It was all hands on deck during Dev Surprenant’s internship at the Mystic Aquarium. Just two days into working there, he had the opportunity to assist with and learn about “backwash,” the process of changing water in the huge tanks that are home to the marine life.
A senior environmental studies major who started at Mitchell in the Thames program and was drawn to the college for its accessibility services, Dev worked in his top-choice area at the aquarium — the Fish and Invertebrates department — during his 200-hour internship.
“I worked with the sting rays and sea turtles and several other animals, groupers and sharks. I am more familiar with them than with the belugas, sea lions and penguins that are also at the aquarium,” he said.
“My favorite part of my internship was getting to learn about the animals, their behavioral aspects and water quality. I was able to apply some of what I learned in math and chemistry classes. It was also interesting for me to learn about the job of an aquarist, who handles the animals and does what needs to be done to keep them healthy.”
Dev said that the work done at his internship varied and piqued his interest for possibly pursuing work in an aquarium after graduation.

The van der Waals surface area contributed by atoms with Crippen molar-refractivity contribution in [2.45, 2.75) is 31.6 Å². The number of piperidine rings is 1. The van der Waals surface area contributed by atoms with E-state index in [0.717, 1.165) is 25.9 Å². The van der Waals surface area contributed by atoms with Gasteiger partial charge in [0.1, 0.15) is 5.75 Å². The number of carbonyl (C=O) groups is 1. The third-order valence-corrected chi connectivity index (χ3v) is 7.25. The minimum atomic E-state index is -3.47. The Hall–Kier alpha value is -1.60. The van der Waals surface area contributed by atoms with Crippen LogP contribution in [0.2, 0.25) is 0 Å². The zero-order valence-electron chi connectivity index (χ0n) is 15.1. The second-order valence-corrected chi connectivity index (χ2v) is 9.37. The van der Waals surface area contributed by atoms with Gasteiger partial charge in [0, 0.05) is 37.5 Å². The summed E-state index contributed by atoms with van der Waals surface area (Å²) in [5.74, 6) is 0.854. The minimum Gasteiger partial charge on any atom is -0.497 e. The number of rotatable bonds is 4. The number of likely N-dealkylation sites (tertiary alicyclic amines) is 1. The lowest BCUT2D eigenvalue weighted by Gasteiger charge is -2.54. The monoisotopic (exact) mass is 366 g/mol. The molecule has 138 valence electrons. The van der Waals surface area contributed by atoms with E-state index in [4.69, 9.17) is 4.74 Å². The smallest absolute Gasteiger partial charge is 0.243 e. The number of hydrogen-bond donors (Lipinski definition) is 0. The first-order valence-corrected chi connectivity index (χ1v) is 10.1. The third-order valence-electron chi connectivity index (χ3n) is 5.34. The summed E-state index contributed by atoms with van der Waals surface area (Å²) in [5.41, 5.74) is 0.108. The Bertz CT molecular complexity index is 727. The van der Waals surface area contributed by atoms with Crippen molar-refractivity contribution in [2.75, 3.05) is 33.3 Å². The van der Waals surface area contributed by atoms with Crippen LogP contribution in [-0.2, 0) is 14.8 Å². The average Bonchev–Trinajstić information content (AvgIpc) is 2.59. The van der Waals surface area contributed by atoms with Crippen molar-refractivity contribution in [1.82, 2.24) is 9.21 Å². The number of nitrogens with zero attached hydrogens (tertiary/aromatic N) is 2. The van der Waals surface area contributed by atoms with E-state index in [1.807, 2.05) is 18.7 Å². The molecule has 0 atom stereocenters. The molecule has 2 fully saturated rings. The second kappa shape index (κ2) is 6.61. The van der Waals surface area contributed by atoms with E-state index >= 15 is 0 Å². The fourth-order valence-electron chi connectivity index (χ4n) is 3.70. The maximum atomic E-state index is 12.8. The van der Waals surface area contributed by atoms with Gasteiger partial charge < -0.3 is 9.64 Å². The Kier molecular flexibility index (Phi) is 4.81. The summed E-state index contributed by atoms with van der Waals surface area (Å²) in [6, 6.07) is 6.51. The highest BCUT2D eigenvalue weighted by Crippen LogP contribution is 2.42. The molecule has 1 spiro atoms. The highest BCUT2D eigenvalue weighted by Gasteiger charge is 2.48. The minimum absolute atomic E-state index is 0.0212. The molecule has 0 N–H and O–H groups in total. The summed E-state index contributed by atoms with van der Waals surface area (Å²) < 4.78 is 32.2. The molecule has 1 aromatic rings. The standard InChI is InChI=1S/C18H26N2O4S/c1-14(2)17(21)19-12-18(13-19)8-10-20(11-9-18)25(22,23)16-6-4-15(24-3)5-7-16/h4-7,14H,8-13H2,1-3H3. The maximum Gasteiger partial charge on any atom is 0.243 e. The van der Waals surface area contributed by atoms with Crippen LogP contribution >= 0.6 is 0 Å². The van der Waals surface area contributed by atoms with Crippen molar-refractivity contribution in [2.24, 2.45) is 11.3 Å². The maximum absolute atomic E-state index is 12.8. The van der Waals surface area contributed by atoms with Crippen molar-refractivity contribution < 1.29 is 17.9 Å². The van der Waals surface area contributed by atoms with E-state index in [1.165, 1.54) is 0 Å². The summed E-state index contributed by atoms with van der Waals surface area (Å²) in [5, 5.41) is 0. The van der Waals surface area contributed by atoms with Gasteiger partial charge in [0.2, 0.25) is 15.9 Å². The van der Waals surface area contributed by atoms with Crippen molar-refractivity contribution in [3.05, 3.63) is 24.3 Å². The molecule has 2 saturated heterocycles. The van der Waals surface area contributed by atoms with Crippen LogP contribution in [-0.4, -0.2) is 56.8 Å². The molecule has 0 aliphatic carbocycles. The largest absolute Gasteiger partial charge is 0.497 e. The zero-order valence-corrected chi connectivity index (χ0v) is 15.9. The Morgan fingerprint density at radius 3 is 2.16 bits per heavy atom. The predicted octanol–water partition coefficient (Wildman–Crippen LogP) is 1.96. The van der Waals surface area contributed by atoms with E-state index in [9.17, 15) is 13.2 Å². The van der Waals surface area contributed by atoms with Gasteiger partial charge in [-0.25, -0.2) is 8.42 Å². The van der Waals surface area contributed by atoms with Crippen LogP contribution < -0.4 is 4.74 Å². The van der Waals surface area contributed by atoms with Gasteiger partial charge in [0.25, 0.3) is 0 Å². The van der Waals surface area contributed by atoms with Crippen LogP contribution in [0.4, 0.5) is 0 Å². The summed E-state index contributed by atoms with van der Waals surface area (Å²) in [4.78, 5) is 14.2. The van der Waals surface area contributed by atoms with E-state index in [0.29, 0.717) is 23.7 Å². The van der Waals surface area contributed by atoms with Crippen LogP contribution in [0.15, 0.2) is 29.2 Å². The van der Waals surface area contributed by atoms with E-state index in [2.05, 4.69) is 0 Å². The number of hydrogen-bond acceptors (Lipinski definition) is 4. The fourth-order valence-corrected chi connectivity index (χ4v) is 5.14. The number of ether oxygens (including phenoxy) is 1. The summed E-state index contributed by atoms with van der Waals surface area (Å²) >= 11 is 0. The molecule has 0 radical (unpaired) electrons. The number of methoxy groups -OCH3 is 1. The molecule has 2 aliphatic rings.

“First it was a lot of learning, knowing what to do when and where and what was okay to touch. After the first month, I was trusted enough to do things on my own. My job was to help with the overall goal of making the aquarium run as efficiently as possible without sacrificing manpower.”
The most common thing that Dev did was clean the algae off of the inside of the tanks, but he also had the opportunity to feed the animals, including his favorite, the sting rays.
What else did he learn?
“I watched and did target feeds on a bunch of different animals, and I bonded a lot with some of them. The challenge of my internship was learning many things very quickly, but it helped with the understanding to put my hands on something and figure out how to apply it. I was able to understand how something works by looking at it instead of seeing a diagram.”